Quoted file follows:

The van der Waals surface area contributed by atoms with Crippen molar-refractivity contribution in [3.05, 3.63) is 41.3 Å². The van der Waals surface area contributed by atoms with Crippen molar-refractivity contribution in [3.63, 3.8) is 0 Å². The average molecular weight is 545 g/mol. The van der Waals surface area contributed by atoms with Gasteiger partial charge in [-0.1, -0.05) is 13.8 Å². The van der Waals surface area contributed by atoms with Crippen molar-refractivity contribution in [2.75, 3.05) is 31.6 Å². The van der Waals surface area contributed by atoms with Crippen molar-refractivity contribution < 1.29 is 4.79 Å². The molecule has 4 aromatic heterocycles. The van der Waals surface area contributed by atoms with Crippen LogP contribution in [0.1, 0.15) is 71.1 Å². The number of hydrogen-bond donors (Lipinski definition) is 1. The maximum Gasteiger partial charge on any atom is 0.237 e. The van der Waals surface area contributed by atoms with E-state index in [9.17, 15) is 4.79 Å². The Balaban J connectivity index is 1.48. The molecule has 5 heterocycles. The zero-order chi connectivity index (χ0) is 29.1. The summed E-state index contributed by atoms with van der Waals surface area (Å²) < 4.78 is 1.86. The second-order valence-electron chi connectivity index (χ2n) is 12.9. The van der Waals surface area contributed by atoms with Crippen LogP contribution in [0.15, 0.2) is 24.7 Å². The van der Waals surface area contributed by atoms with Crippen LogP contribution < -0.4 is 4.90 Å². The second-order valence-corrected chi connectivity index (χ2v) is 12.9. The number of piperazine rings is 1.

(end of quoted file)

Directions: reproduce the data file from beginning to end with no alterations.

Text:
The van der Waals surface area contributed by atoms with Crippen molar-refractivity contribution in [3.05, 3.63) is 41.3 Å². The van der Waals surface area contributed by atoms with Crippen molar-refractivity contribution in [3.63, 3.8) is 0 Å². The average molecular weight is 545 g/mol. The van der Waals surface area contributed by atoms with Gasteiger partial charge in [-0.1, -0.05) is 13.8 Å². The van der Waals surface area contributed by atoms with Crippen molar-refractivity contribution in [2.75, 3.05) is 31.6 Å². The van der Waals surface area contributed by atoms with Crippen molar-refractivity contribution < 1.29 is 4.79 Å². The molecule has 4 aromatic heterocycles. The van der Waals surface area contributed by atoms with Crippen LogP contribution in [0.1, 0.15) is 71.1 Å². The number of hydrogen-bond donors (Lipinski definition) is 1. The maximum Gasteiger partial charge on any atom is 0.237 e. The van der Waals surface area contributed by atoms with E-state index in [9.17, 15) is 4.79 Å². The Balaban J connectivity index is 1.48. The molecule has 5 heterocycles. The zero-order chi connectivity index (χ0) is 29.1. The summed E-state index contributed by atoms with van der Waals surface area (Å²) < 4.78 is 1.86. The second-order valence-electron chi connectivity index (χ2n) is 12.9. The van der Waals surface area contributed by atoms with Crippen LogP contribution in [0.15, 0.2) is 24.7 Å². The van der Waals surface area contributed by atoms with Crippen LogP contribution < -0.4 is 4.90 Å². The second-order valence-corrected chi connectivity index (χ2v) is 12.9. The number of piperazine rings is 1.